The First Cut is the Deepest

Looking for ways to cut costs? Think twice before touching the marketing budget


Illustration Kyle Metcalf

If you want to survive in the business world, you have to have the right gear, and marketing can certainly be one of the strongest tools in any business owner’s toolbox. But is it absolutely necessary to keep this tool in use during harsh economic times? Can the marketing budget, left intact, become a detriment to the future success of a business? Alberta Venture talked to marketing and business experts to find out.

“My answer is absolutely not – I don’t think it’s a good idea to first cut the marketing budget,” says Tara Kelly, ­president and CEO of Splice Software in Calgary. Formed in 2007, Splice Software provides human voice messaging and interactive voice solutions. “You should look at all of your budgets, but the number one thing you should look at is cash flow because often that’s the driving problem,” Kelly says. “Make sure you find out where the real issue is coming from.” She also says that now, more than ever, customers need to think about you and choose you first. “What you need to do is sharpen your pencil on what you would call cost of customer acquisition,” says Kelly. She adds that if you understand where your spending is going, then you should first look at customer acquisition and adjust your marketing efforts ­accordingly. “Doing a re-evaluation on cost of customer acquisition depending on how you segment your business is what you really want to look at in the beginning,” she says. And marketing, of course, is the gateway to new customers.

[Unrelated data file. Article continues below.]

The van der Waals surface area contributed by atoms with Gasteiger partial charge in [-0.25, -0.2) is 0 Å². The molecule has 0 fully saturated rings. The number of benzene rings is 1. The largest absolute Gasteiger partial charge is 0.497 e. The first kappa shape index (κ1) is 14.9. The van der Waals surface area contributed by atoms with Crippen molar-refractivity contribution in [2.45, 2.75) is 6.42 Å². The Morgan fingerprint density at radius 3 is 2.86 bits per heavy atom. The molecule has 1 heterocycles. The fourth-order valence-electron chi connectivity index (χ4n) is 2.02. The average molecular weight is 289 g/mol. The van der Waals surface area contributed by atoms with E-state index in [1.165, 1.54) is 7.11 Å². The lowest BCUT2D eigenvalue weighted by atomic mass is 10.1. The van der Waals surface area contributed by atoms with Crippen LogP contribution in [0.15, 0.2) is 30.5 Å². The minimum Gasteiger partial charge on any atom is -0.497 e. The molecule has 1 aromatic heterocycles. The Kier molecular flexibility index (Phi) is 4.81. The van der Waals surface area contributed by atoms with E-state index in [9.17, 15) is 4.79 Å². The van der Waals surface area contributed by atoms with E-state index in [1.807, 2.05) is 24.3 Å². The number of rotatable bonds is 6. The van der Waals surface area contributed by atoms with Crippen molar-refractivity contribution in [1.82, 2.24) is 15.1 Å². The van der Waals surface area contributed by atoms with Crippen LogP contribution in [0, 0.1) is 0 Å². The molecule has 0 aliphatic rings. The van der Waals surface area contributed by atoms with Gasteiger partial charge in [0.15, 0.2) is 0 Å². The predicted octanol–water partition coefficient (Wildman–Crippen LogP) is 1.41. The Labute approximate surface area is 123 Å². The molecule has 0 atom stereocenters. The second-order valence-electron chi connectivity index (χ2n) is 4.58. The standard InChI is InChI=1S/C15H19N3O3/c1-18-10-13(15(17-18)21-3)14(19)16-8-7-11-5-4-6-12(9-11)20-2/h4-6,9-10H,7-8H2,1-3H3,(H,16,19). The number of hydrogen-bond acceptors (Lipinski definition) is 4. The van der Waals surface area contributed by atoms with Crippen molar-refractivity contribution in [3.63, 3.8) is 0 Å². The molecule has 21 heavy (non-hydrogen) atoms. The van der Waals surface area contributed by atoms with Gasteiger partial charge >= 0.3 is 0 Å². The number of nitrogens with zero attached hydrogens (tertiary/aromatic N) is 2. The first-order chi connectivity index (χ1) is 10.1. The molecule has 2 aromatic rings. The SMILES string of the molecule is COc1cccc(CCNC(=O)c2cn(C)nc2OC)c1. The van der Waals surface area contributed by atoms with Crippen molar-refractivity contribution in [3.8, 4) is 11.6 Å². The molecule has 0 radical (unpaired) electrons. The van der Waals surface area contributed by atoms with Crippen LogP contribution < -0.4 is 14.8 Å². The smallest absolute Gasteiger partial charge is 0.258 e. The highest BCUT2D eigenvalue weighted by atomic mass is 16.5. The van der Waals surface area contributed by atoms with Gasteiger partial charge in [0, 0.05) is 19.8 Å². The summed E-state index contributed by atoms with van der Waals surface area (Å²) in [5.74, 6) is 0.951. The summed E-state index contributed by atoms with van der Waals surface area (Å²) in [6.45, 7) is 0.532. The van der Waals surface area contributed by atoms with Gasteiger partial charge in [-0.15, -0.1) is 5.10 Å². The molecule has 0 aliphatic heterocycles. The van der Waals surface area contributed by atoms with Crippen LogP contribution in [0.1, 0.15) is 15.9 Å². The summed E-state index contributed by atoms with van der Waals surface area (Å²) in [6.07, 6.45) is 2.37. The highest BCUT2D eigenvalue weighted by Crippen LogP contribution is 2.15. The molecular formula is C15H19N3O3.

ATB Financial’s vice-pres­ident Ed Straw is even more ­emphatic. “Don’t cut ­marketing!” he says. “Just because you’re in a downturn, ­it doesn’t mean people are going to find you. Marketing is ­something you have to do to maintain awareness [of your business]. You can do it differently, but you still have to do it. Otherwise, it’s a death spiral.”

Dart Wooden, the business advisor team lead at Business Link, a government service for entrepreneurs in Alberta, agrees that the marketing plan should be analyzed – always, of course, but particularly now – and changed accordingly to market trends. “If you’re no longer getting the results, it’s time to pull the plug,” he says. Step back and re-evaluate the method of advertising that’s most effective for your business.

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